If I tell you that there’s a very interesting and handsomely produced book on “Sci-Fi Art of the 1970s” just out, a few of you kindred spirits will plan to acquire it immediately; many of you, alas, will proceed to click on something else. Please pause a moment before you do so.
The polymathic British novelist and literary scholar Adam Roberts has for some time been making the case for the preeminence of science fiction and fantasy (so often dismissed by the literati) in the contemporary imagination, as evidenced in the extraordinary influence of Tolkien’s work, Star Wars and its ever-ramifying legacy, and much more. We might also adduce the enormous increase in “horror” (considered as a subset of fantasy) in recent fiction, especially noticeable just in the last five years or so. Some of these are “straight horror,” but more are fictions of various kinds in which “horror” elements play an important part.
So what? Well, even if you are not (as I am) a longtime reader of science fiction and someone who has seen a fair amount of the stuff onscreen, you might want to take in a book such as the one I recently got, Adam Rowe’s Worlds Beyond Time: Sci-Fi Art of the 1970s (really the subtitle should read “of the 1970s and 1980s”). It will give you—via a “visual history of the spaceships, alien landscapes, cryptozoology, and industrial machinery of 1970s sci-fi art”—a sort of cultural anthropology. The book, handsomely produced, features a collection of illustrations and cover art from the sci-fi novels of that era, and is ideally organized for browsing. It consists of discrete thematic subsections, and you can hop around at will without losing the thread. Rowe, whose work I didn’t know about until I encountered this fascinating volume, “curates the popular, multi-platform 70s Sci-Fi Art feed, bringing the best in retro sci-fi art to more than 100,000 Instagram followers @70sscifi. He lives in Seattle.”
Rowe’s knowledge of his subject is encyclopedic, even as he wears his learning lightly. We know from the get-go that we are in the hands of a writer who could have made this book much longer, but at the cost of accessibility. Of course, elements of taste also factor in his selection of images. There are styles of illustration not much represented here. One of my favorite paperback covers from the 1970s and 1980s is Barclay Shaw’s for C. J. Cherryh’s Merchanter’s Luck (published by DAW Books in 1982). In it, a slim, dark-haired young woman in a close-fitting silvery garment, wielding a blaster, stands by the control panel of a spaceship in an action pose, as if confronting an intruder; her face is framed by stars visible through the window behind her. This sort of quasi-realist image on a human scale doesn’t much interest Rowe. (I wish the index had included authors of works represented as well as illustrators, but you can’t have everything.) Rowe tends to emphasize self-consciously “dark” images, and those with a strong absurdist vibe (see, for example, Ray Feibush’s cover for the U.K. edition of Isaac Asimov’s The Rings of Saturn , in which the ringed planet is presented as a gigantic skull with a morbid, toothy grin), alongside the most haunting ones: Vast “spaceships” that give me a shiver of awe even now, in my mid-70s.
I spent a while chewing on the title of this book. These aren’t remotely images of “Worlds Beyond Time.” They are, as the subtitle and the text of the book suggest, images of imagined futures (“imagined” with greater or lesser degrees of seriousness) anchored in a particular time and a particular “industry,” as we can see more clearly with the passing decades and as Rowe’s own immensely knowledgeable text makes clear. It would be fascinating to compare the images gathered here with book-covers and other images from 2010 to today, say.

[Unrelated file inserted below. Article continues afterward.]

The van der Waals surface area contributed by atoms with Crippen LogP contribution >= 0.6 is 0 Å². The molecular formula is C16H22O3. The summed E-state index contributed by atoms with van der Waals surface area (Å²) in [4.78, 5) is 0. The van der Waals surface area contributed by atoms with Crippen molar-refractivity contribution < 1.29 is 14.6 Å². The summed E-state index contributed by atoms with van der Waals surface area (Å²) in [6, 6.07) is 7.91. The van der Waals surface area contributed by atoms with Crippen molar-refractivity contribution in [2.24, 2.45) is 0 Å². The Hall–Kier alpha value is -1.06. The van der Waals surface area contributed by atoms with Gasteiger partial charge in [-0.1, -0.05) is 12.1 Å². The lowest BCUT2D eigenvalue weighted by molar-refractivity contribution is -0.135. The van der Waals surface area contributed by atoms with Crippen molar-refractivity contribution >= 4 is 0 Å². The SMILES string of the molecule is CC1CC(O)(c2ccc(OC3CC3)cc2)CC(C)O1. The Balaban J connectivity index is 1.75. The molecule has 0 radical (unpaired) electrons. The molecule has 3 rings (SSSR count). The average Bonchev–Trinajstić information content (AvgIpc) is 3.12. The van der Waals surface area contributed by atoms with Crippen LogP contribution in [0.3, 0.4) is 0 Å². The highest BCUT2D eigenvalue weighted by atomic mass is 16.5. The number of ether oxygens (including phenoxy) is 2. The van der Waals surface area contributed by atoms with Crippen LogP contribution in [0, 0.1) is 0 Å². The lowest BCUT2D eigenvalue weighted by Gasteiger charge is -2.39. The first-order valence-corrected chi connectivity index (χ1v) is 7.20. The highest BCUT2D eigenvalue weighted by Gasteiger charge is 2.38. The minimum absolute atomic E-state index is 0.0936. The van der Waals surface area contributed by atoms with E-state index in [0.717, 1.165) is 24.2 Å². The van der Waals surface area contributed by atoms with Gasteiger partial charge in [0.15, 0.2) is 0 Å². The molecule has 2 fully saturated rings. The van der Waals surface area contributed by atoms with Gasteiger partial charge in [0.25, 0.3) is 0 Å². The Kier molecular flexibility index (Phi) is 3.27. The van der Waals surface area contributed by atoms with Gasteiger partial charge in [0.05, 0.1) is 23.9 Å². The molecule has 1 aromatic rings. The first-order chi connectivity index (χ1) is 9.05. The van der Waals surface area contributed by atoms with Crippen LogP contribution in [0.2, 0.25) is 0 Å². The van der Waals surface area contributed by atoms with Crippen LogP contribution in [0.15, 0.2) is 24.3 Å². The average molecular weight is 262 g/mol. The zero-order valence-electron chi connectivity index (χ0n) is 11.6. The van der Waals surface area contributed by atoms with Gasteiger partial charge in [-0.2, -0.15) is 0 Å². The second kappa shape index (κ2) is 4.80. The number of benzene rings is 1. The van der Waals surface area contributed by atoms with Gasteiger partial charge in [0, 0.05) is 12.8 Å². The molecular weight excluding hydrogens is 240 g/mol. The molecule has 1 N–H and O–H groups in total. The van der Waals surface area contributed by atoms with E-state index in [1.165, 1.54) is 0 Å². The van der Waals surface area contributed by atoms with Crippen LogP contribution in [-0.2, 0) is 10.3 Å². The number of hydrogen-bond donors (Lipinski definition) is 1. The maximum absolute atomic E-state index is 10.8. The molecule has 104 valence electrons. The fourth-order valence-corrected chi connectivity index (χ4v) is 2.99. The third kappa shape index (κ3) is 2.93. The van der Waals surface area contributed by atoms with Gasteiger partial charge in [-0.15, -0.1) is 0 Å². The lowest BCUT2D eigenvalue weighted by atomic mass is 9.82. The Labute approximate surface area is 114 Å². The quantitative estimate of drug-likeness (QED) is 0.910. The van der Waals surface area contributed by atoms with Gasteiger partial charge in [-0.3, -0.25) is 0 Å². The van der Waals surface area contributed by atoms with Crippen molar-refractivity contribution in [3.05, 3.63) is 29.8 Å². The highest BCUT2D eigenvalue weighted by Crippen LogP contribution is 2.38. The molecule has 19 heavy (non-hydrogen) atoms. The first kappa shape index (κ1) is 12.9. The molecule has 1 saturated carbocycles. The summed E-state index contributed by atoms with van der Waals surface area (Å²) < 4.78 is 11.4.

Readers of science fiction and fantasy who still have a lot of their books from decades past will be pulling books from their shelves, rummaging in stacks, and resorting to online images as well, inspired by Rowe’s account. I’ve already started on that (not least, going through my Philip K. Dick titles). I’ve also had dreams in which covers of old books have appeared—covers which I try in vain to remember when I wake. For some years when we lived in Pasadena, there was a bookshop called Planet Ten, specializing in sci-fi and fantasy. I visited regularly to scan the shelves, and memories of those days were jogged as I was turning the pages of Worlds Beyond Time.
The future quickly becomes the past. As I have observed elsewhere, the action of Philip K. Dick’s 1968 novel Do Androids Dream of Electric Sheep? (the basis for the film Blade Runner) was set in 1992, following “World War Terminus.” Many years later, reprints of the novel (now billed as Blade Runner) changed the time of the action, moving it to the 2020s. I haven’t looked at a recent reissue to see if the same move has been made again. The “futures” imagined in the newly published science fiction I browsed in Planet Ten, back in the day, would seem out of whack today, even if more caution had been exercised in setting the time frame for the action. “Science fiction” can become, in an odd way, “historical fiction,” not in the way that term is usually deployed.
But now I must get back to the shelves, to rummage among more books from the 1970s and the 1980s, inspired by Adam Rowe’s tour de force.
John Wilson is a contributing editor for The Englewood Review of Books and senior editor at The Marginalia Review of Books.
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